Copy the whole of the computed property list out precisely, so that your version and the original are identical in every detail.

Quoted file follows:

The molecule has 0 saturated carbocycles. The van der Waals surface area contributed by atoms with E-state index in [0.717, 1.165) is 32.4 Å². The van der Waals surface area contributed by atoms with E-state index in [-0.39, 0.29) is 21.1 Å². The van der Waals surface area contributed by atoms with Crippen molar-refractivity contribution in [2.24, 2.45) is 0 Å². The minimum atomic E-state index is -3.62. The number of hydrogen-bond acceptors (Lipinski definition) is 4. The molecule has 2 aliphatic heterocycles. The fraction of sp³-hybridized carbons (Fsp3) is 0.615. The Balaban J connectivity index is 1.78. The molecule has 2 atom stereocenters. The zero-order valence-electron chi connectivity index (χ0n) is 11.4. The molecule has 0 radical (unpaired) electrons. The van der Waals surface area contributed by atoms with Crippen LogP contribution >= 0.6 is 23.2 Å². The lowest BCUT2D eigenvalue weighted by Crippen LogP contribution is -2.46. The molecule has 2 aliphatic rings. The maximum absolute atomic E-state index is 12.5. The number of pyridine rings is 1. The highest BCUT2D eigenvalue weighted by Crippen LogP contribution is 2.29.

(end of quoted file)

The molecule has 0 saturated carbocycles. The van der Waals surface area contributed by atoms with E-state index in [0.717, 1.165) is 32.4 Å². The van der Waals surface area contributed by atoms with E-state index in [-0.39, 0.29) is 21.1 Å². The van der Waals surface area contributed by atoms with Crippen molar-refractivity contribution in [2.24, 2.45) is 0 Å². The minimum atomic E-state index is -3.62. The number of hydrogen-bond acceptors (Lipinski definition) is 4. The molecule has 2 aliphatic heterocycles. The fraction of sp³-hybridized carbons (Fsp3) is 0.615. The Balaban J connectivity index is 1.78. The molecule has 2 atom stereocenters. The zero-order valence-electron chi connectivity index (χ0n) is 11.4. The molecule has 0 radical (unpaired) electrons. The van der Waals surface area contributed by atoms with Crippen LogP contribution >= 0.6 is 23.2 Å². The lowest BCUT2D eigenvalue weighted by Crippen LogP contribution is -2.46. The molecule has 2 aliphatic rings. The maximum absolute atomic E-state index is 12.5. The number of pyridine rings is 1. The highest BCUT2D eigenvalue weighted by Crippen LogP contribution is 2.29.